Customer Reviews: Powermate PM0497008, 7000 Running Watts/8750 Starting Watts, Gas Powered Portable Generator
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on February 9, 2011
The generator was shipped and delivered quickly. Instructions for handle and wheel kits were accurate, and everything we needed was in the box.
Although I hadn't planned to do so, I purchased and installed a six-circuit transfer switch. This generator has more than enough power to have gone with a larger transfer switch, as it turns out.
I love Honda products. Once I put in the gas and oil, I anticipated having at least a little difficulty with the first start-up, but to my delighted amazement, the first pull on the starter rope resulted in a smooth-running engine cadence. A beautiful sound.
I highly recommend this item, and Amazon had the best price.
Best of luck to you all.
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on February 6, 2013
Arrived today, so this is a first impression after assembly and initial testing. This thing is a heavy-duty, almost-commercial quality machine. (BTW, please realize that this is the same machine previously marketed as a Coleman Powermate.) It has an Italian-made MECC ALTE genset, rather than cheap Chinese, and is brushless, producing cleaner power and better longterm reliability. It has a Japanese-designed OHV engine that is MUCH higher quality than the less-expensive Chinese engines, and perhaps only slightly lower than the infamous Honda engines. It is full-pressure lubed with a spin-on oil filter, for longer engine life. Parts and service are readily available for the engine. All this shows up in the 3-year warranty, instead of 2 years like most provide.

The generator is made in the USA using those two primary components. It is very sturdily made, with a high quality paint finish, and rides on large 13" pneumatic tires that makes it possible to wheel this heavy thing around. It came with a charged battery that I only needed to install and connect as part of the inital assembly. After all prep, I added gas, pulled the choke and it fired right up. I let it idle for a couple minutes on the Idle Control setting, then switched it to full power. It revved and quickly stabilized, running very smooth. After reading some reviews that complained about noise, I was actually pleasantly surprised that it wasn't noisier. It isn't quiet by any means, but it is quieter than my Kohler-powered riding lawn mowers. I fully expect to get many, many years of service from this machine...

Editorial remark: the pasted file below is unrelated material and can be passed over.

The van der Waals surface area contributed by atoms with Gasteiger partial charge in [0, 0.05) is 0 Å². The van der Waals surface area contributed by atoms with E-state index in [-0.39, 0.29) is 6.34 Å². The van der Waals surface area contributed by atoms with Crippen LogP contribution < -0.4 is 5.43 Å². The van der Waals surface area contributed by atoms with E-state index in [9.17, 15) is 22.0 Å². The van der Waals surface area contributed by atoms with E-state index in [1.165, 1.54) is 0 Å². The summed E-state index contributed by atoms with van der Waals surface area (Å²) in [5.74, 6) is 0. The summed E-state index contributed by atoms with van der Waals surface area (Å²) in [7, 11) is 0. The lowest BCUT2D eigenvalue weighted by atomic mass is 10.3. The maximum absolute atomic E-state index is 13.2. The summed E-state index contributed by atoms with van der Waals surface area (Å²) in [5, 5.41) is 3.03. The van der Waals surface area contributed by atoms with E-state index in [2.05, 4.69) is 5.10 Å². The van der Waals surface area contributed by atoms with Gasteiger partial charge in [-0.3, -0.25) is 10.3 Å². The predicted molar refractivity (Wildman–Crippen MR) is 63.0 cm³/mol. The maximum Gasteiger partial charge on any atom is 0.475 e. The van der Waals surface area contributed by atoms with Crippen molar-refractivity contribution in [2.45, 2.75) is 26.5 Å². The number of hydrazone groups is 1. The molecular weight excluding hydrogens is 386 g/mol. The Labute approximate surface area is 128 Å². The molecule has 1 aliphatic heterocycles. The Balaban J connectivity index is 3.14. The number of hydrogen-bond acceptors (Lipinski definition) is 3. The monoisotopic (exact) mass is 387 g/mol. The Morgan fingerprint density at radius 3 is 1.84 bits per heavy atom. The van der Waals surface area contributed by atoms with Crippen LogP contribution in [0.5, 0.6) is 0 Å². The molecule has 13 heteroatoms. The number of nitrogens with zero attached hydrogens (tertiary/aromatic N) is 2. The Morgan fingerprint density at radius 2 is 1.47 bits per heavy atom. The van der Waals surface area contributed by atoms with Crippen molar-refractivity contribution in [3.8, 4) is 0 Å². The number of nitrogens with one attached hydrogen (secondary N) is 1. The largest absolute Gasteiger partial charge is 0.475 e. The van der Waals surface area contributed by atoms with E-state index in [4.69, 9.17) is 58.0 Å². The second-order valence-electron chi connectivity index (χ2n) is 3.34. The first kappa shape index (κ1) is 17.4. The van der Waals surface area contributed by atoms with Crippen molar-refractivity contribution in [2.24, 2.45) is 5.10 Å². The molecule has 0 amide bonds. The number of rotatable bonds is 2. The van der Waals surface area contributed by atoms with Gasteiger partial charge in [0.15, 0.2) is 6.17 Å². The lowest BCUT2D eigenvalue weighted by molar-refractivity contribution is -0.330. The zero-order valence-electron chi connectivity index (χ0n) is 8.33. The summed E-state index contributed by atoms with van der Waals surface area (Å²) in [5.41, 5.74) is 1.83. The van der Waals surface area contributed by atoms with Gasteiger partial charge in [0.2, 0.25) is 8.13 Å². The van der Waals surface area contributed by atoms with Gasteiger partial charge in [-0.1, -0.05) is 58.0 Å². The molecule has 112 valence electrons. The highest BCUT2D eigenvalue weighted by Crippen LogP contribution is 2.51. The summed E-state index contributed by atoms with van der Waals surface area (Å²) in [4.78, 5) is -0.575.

Now, a word about why I selected this specific generator -- in addition to the quality components that I described earlier. It is the RIGHT size for someone who wants to use a large portable generator for emergency power to their home. Putting out slightly over 52 continuous amps of 220/240v power, it puts out all the power that the 50amp plug and breaker will handle -- continuously. Then, it has the additional surge capacity to initially start my 220v submerged well pump and keep it running even when my 220v hot water heater is on. Repeat -- it puts out all the power than the 50amp circuit will reliably handle. A 15kw or 17.5kw portable generator would've produced excess power than could never have been routed to the house through that circuit -- I'd have had to run additional extension cords to take advantage of it. I calculated the needs of my all-electric home, with well pump, to be right around 10kw, with potential to go to 12kw if I needed to run the microwave, etc. But researching more, I found that a 10kw generator can only provide around 7200 watts of power through a 30 amp circuit - so, it too, would've wasted power that I could never take advantage of since I couldn't get it to my house without using multiple extension cords. Plus, I was concerned that 7200 watts might not be enough to run the well pump and hot water heater at the same time. Many of the 10kw ones had only a 30 amp circuit, and no 50 amp one, restricting me to this 7200 watts. (The Briggs & Stratton 10kw coninuous generator has a 50amp circuit, but it is more expensive than this 12.5kw one, with a shorter warranty.) So, this 12.5 kw continuous provides the best match of what it can produce AND deliver to the house... I'm anxious to get the electrician here to wire it in so I can experiment farther -- I think it will likely run my heat pump in addition to the well pump, as long as I have the hot water heater turned off.